How To Use Your Pelvic Floor Muscles to Overcome Overactive Bladder

28 Oct 2019 Blog

What is overactive bladder?

Overactive Bladder (OAB) is defined as urinary urgency (the sudden and urgent desire to urinate) and frequency (urinating too often, which can be during both awake and sleep hours), with or without urgency incontinence (urinary leakage associated with the urgent desire to urinate). It’s often due to involuntary contractions of the urinary bladder in which the bladder squeezes without its owner’s permission. Although it can occur without provocation, it’s commonly triggered by positional changes such as going from sitting to standing, exposure to running water, approaching a bathroom, and when placing the key in the door to one’s home.

The American Urological Association guidelines for OAB recommend pelvic floor muscle (PFM) training as first-line therapy for OAB. Voluntary PFM contractions can effectively inhibit involuntary bladder contractions and squelch the urgency and urgency incontinence.

How does the bladder work?

In order to effectively tap into the powers of the pelvic floor, a basic understanding of bladder function is necessary. During urine storage, the bladder muscle is in a relaxed, non-contracting state, and the urinary sphincters – responsible for urinary control – are engaged (contracted). During urine emptying, the bladder muscle contracts and the sphincter muscles relax synchronously.

This “antagonistic” relationship between the bladder muscle and the PFMs can be used to the advantage of those suffering with OAB. Because people with OAB often have bladders that contract involuntarily causing the symptoms of urgency and frequency, a means of getting the bladder to relax is to intentionally engage the PFMs to benefit from the reflex relaxation of the bladder that occurs with voluntary contraction of the PFMs.

The PFM-Bladder Reflex

This is a very useful and practical reflex that you can easily access. This reflex is unique because it can be engaged voluntarily and because it results in the relaxation of a muscle as opposed to its contraction. Anyone who has ever experienced an urgent desire to urinate or move one’s bowels will find this reflex of great practical use. When the reflex is deployed, it will result in relaxation of both the urinary bladder and rectum and a quieting down of the urgency.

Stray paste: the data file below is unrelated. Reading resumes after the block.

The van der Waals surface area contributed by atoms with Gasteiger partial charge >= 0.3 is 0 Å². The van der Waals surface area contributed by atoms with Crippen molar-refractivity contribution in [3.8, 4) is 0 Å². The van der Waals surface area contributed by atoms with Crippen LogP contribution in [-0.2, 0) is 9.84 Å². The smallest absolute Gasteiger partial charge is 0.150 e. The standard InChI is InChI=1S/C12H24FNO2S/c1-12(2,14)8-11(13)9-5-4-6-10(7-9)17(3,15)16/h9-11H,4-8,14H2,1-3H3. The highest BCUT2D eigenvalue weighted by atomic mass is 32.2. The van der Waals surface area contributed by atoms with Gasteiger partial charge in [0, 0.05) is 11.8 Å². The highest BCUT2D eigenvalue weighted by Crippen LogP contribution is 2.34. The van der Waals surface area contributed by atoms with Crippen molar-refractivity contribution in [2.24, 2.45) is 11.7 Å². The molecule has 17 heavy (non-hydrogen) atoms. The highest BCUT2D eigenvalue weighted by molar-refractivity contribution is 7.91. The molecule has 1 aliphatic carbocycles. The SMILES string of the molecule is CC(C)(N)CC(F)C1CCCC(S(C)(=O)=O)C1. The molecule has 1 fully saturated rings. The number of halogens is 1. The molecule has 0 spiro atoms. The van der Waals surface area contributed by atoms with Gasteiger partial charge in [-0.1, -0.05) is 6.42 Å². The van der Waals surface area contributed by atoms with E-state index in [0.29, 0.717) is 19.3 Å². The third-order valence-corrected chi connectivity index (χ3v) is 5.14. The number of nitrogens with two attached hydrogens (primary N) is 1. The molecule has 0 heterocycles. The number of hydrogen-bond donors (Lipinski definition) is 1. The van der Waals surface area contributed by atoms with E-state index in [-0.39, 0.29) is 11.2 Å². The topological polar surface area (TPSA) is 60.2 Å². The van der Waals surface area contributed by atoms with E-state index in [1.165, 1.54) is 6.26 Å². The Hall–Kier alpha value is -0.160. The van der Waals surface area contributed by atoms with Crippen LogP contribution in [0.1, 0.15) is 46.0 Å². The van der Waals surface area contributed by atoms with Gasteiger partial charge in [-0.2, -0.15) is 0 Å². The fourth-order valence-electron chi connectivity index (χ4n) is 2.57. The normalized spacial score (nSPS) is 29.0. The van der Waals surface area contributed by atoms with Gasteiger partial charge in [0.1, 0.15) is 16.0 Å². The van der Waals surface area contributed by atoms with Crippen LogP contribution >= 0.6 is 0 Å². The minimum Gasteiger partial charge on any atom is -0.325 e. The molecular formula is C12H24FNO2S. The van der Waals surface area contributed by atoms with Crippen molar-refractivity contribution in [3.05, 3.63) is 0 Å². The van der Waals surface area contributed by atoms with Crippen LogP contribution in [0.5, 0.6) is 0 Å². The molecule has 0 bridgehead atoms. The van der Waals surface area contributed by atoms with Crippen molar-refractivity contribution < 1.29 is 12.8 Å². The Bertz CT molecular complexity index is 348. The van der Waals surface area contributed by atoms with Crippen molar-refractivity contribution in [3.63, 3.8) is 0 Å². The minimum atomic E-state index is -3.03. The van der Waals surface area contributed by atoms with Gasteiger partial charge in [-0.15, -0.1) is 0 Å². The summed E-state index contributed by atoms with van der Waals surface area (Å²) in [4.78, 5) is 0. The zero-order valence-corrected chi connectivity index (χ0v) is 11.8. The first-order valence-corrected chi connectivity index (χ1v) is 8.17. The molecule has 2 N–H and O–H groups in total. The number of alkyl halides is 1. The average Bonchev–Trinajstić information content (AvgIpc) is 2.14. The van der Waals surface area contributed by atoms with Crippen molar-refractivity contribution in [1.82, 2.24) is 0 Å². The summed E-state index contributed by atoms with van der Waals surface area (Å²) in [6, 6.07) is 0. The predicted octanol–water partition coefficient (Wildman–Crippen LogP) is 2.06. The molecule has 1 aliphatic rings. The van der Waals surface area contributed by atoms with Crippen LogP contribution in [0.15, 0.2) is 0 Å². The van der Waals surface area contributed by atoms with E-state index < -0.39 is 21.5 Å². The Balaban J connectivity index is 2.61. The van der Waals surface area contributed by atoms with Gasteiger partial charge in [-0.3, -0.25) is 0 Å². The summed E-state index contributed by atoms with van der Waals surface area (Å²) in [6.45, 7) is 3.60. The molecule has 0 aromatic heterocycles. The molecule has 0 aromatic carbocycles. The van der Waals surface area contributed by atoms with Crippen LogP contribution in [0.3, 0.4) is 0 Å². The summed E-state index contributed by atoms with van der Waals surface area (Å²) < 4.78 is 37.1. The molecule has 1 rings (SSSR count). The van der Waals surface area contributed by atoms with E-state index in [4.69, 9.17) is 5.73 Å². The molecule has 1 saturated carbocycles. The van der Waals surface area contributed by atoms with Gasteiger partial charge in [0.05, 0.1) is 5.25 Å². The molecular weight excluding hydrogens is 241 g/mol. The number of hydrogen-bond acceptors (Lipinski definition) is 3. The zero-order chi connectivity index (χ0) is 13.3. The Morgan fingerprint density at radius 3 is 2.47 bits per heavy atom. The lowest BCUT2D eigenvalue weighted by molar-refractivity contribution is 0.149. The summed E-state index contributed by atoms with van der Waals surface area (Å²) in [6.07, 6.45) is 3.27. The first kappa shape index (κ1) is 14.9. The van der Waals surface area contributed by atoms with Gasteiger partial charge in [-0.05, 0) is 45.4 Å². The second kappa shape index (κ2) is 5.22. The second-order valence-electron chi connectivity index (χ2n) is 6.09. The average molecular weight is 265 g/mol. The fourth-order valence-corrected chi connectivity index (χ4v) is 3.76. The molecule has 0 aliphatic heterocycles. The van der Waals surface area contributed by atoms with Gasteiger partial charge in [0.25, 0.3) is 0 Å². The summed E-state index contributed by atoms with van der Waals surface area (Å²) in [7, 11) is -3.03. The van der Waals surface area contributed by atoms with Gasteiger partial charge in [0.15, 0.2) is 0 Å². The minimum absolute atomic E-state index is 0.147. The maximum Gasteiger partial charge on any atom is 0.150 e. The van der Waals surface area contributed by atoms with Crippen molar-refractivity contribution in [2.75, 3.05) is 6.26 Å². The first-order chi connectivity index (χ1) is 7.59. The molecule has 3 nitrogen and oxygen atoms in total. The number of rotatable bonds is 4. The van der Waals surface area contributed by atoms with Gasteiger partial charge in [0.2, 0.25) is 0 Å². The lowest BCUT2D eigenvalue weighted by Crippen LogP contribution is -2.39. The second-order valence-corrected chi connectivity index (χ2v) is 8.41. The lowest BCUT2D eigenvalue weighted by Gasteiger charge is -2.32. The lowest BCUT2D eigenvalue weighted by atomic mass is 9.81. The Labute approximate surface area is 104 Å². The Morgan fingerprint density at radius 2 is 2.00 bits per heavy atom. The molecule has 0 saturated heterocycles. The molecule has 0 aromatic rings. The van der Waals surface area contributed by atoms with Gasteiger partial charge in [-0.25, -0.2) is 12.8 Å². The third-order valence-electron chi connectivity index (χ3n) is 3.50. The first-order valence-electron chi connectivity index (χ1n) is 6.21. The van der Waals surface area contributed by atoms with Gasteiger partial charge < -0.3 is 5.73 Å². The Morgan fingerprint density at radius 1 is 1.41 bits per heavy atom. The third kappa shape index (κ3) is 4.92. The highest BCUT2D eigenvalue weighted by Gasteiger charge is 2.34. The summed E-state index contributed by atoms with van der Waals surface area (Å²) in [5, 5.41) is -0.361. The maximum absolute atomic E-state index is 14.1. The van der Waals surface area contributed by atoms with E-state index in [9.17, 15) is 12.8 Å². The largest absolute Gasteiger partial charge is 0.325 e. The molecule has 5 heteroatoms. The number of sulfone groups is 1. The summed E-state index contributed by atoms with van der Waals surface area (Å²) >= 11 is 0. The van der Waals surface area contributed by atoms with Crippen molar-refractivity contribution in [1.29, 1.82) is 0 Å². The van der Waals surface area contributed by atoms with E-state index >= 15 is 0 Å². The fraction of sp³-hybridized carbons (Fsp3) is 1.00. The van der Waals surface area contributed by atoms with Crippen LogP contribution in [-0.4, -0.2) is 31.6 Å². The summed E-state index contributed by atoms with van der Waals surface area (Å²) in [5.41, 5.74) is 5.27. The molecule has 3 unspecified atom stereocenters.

How to Use the PFM-Bladder Reflex To Overcome OAB

When you feel the sudden and urgent desire to urinate, pulse the PFMs five times, briefly but intensely. When the PFM are so deployed, the bladder muscle reflexively relaxes and the feeling of intense urgency should disappear. Likewise, when the PFMs are so deployed, the rectum relaxes and the feeling of intense bowel urgency should diminish. This reflex is a keeper when you are stuck in traffic and have no access to a toilet!

PFM training helps stimulate the inhibitory reflex between the PFMs and the bladder muscle. A PFM training program will stimulate your awareness of the PFMs and enable you to isolate them and increase their strength, tone, and endurance. The inhibitory reflex will become more robust and you’ll develop an enhanced ability to counteract urgency, frequency and urgency incontinence. Urgency can often be diminished and the urgency incontinence can often be abolished.

Getting beyond inhibiting urgency after it occurs is preventing it from occurring in the first place.  In order to do so, it’s important to recognize the specific triggers that induce the urgency, frequency or incontinence: hand washing, key in the door, rising from sitting, running water, entering the shower, cold or rainy weather, etc.  Prior to exposure to a trigger, rapid flexes of the PFM can preempt the involuntary bladder contraction before it has a chance to occur.

Bottom Line: There are many treatments available for OAB, including decreasing your fluid and caffeine intake, bladder retraining, oral medications, Botox injections into the bladder and neurostimulation. As a first-line approach, tap into the powers of your PFM and harness the natural reflex in which involuntary bladder contractions can be inhibited or prevented by engaging your PFM.

Written by Dr. Andrew Siegel

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